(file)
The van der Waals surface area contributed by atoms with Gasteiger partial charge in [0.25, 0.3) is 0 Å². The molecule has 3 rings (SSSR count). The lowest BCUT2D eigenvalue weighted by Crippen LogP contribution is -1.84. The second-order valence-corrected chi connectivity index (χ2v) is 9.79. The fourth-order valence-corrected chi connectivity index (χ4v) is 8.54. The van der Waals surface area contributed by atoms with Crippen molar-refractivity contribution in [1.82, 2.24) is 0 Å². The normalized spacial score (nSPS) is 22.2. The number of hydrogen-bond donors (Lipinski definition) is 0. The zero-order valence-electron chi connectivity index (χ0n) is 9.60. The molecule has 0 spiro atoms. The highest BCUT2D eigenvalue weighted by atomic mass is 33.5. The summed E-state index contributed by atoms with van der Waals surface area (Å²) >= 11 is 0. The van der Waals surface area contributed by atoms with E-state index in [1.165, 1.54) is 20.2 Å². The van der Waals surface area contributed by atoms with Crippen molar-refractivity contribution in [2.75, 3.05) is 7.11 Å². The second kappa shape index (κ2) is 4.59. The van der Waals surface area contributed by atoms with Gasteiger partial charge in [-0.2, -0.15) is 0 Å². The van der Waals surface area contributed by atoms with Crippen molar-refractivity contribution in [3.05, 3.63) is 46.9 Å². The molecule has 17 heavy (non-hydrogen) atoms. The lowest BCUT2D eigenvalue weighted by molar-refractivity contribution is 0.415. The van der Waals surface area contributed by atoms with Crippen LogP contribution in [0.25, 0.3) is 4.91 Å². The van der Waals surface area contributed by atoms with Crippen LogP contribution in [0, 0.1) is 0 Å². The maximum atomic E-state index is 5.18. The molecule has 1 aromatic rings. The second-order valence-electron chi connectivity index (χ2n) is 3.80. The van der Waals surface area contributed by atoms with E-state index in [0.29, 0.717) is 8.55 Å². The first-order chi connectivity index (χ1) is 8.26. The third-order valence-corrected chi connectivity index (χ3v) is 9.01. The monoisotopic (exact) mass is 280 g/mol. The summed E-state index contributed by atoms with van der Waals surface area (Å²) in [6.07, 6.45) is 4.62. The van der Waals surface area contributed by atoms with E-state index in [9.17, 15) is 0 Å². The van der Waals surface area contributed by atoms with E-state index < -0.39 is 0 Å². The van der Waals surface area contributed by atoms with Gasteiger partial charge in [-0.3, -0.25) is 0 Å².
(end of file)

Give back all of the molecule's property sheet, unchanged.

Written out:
The van der Waals surface area contributed by atoms with Gasteiger partial charge in [0.25, 0.3) is 0 Å². The molecule has 3 rings (SSSR count). The lowest BCUT2D eigenvalue weighted by Crippen LogP contribution is -1.84. The second-order valence-corrected chi connectivity index (χ2v) is 9.79. The fourth-order valence-corrected chi connectivity index (χ4v) is 8.54. The van der Waals surface area contributed by atoms with Crippen molar-refractivity contribution in [1.82, 2.24) is 0 Å². The normalized spacial score (nSPS) is 22.2. The number of hydrogen-bond donors (Lipinski definition) is 0. The zero-order valence-electron chi connectivity index (χ0n) is 9.60. The molecule has 0 spiro atoms. The highest BCUT2D eigenvalue weighted by atomic mass is 33.5. The summed E-state index contributed by atoms with van der Waals surface area (Å²) >= 11 is 0. The van der Waals surface area contributed by atoms with E-state index in [1.165, 1.54) is 20.2 Å². The van der Waals surface area contributed by atoms with Crippen molar-refractivity contribution in [2.75, 3.05) is 7.11 Å². The second kappa shape index (κ2) is 4.59. The van der Waals surface area contributed by atoms with Gasteiger partial charge in [-0.2, -0.15) is 0 Å². The van der Waals surface area contributed by atoms with Crippen molar-refractivity contribution in [3.05, 3.63) is 46.9 Å². The molecule has 17 heavy (non-hydrogen) atoms. The lowest BCUT2D eigenvalue weighted by molar-refractivity contribution is 0.415. The van der Waals surface area contributed by atoms with Crippen LogP contribution in [0.25, 0.3) is 4.91 Å². The van der Waals surface area contributed by atoms with Crippen LogP contribution in [0, 0.1) is 0 Å². The maximum atomic E-state index is 5.18. The molecule has 1 aromatic rings. The second-order valence-electron chi connectivity index (χ2n) is 3.80. The van der Waals surface area contributed by atoms with E-state index in [0.29, 0.717) is 8.55 Å². The first-order chi connectivity index (χ1) is 8.26. The third-order valence-corrected chi connectivity index (χ3v) is 9.01. The monoisotopic (exact) mass is 280 g/mol. The summed E-state index contributed by atoms with van der Waals surface area (Å²) in [6.07, 6.45) is 4.62. The van der Waals surface area contributed by atoms with E-state index in [9.17, 15) is 0 Å². The van der Waals surface area contributed by atoms with E-state index < -0.39 is 0 Å². The van der Waals surface area contributed by atoms with Gasteiger partial charge in [-0.3, -0.25) is 0 Å².